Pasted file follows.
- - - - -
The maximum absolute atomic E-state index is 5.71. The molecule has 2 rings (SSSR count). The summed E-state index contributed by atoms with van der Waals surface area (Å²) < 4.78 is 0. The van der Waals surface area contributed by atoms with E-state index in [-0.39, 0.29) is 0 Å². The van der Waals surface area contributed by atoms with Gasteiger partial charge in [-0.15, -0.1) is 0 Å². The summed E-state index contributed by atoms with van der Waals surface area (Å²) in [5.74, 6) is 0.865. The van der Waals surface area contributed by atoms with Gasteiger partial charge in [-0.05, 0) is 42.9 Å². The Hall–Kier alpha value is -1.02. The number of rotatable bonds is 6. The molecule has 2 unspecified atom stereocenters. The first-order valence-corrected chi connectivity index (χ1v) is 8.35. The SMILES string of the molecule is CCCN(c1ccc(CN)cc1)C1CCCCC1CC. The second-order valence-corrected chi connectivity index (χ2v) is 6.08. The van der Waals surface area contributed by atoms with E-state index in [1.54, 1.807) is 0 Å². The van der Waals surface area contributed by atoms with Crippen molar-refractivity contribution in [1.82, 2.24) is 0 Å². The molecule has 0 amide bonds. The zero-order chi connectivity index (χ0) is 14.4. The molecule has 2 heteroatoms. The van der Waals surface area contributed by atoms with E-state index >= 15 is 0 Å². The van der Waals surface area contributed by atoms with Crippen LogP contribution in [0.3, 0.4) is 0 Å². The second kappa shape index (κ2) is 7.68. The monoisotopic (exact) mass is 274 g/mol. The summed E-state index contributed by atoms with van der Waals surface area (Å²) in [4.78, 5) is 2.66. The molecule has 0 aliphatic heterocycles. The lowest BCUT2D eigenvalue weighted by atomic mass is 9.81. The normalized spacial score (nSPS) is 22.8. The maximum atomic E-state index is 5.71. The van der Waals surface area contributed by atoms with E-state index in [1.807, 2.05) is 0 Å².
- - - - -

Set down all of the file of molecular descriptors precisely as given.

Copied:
The maximum absolute atomic E-state index is 5.71. The molecule has 2 rings (SSSR count). The summed E-state index contributed by atoms with van der Waals surface area (Å²) < 4.78 is 0. The van der Waals surface area contributed by atoms with E-state index in [-0.39, 0.29) is 0 Å². The van der Waals surface area contributed by atoms with Gasteiger partial charge in [-0.15, -0.1) is 0 Å². The summed E-state index contributed by atoms with van der Waals surface area (Å²) in [5.74, 6) is 0.865. The van der Waals surface area contributed by atoms with Gasteiger partial charge in [-0.05, 0) is 42.9 Å². The Hall–Kier alpha value is -1.02. The number of rotatable bonds is 6. The molecule has 2 unspecified atom stereocenters. The first-order valence-corrected chi connectivity index (χ1v) is 8.35. The SMILES string of the molecule is CCCN(c1ccc(CN)cc1)C1CCCCC1CC. The second-order valence-corrected chi connectivity index (χ2v) is 6.08. The van der Waals surface area contributed by atoms with E-state index in [1.54, 1.807) is 0 Å². The van der Waals surface area contributed by atoms with Crippen molar-refractivity contribution in [1.82, 2.24) is 0 Å². The molecule has 0 amide bonds. The zero-order chi connectivity index (χ0) is 14.4. The molecule has 2 heteroatoms. The van der Waals surface area contributed by atoms with E-state index >= 15 is 0 Å². The van der Waals surface area contributed by atoms with Crippen LogP contribution in [0.3, 0.4) is 0 Å². The second kappa shape index (κ2) is 7.68. The monoisotopic (exact) mass is 274 g/mol. The summed E-state index contributed by atoms with van der Waals surface area (Å²) in [4.78, 5) is 2.66. The molecule has 0 aliphatic heterocycles. The lowest BCUT2D eigenvalue weighted by atomic mass is 9.81. The normalized spacial score (nSPS) is 22.8. The maximum atomic E-state index is 5.71. The van der Waals surface area contributed by atoms with E-state index in [1.807, 2.05) is 0 Å².